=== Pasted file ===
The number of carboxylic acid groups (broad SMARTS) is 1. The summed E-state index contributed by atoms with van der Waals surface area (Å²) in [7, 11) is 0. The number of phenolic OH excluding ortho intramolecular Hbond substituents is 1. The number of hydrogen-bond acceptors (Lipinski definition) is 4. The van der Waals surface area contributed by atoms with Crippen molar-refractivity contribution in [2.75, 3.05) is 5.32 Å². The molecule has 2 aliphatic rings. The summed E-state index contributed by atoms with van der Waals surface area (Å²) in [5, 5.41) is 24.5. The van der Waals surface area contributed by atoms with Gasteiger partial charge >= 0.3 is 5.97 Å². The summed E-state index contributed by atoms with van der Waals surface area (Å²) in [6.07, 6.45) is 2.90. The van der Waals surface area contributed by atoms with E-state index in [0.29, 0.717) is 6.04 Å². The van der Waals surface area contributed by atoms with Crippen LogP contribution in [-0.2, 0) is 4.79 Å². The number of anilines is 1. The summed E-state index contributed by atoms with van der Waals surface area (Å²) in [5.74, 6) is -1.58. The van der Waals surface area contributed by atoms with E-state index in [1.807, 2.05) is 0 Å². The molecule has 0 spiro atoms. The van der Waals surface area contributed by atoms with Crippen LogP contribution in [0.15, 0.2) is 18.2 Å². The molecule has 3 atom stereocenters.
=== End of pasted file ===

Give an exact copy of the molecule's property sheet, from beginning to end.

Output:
The number of carboxylic acid groups (broad SMARTS) is 1. The summed E-state index contributed by atoms with van der Waals surface area (Å²) in [7, 11) is 0. The number of phenolic OH excluding ortho intramolecular Hbond substituents is 1. The number of hydrogen-bond acceptors (Lipinski definition) is 4. The van der Waals surface area contributed by atoms with Crippen molar-refractivity contribution in [2.75, 3.05) is 5.32 Å². The molecule has 2 aliphatic rings. The summed E-state index contributed by atoms with van der Waals surface area (Å²) in [5, 5.41) is 24.5. The van der Waals surface area contributed by atoms with Gasteiger partial charge >= 0.3 is 5.97 Å². The summed E-state index contributed by atoms with van der Waals surface area (Å²) in [6.07, 6.45) is 2.90. The van der Waals surface area contributed by atoms with E-state index in [0.29, 0.717) is 6.04 Å². The van der Waals surface area contributed by atoms with Crippen LogP contribution in [-0.2, 0) is 4.79 Å². The number of anilines is 1. The summed E-state index contributed by atoms with van der Waals surface area (Å²) in [5.74, 6) is -1.58. The van der Waals surface area contributed by atoms with E-state index in [1.807, 2.05) is 0 Å². The molecule has 0 spiro atoms. The van der Waals surface area contributed by atoms with Crippen LogP contribution in [0.15, 0.2) is 18.2 Å². The molecule has 3 atom stereocenters.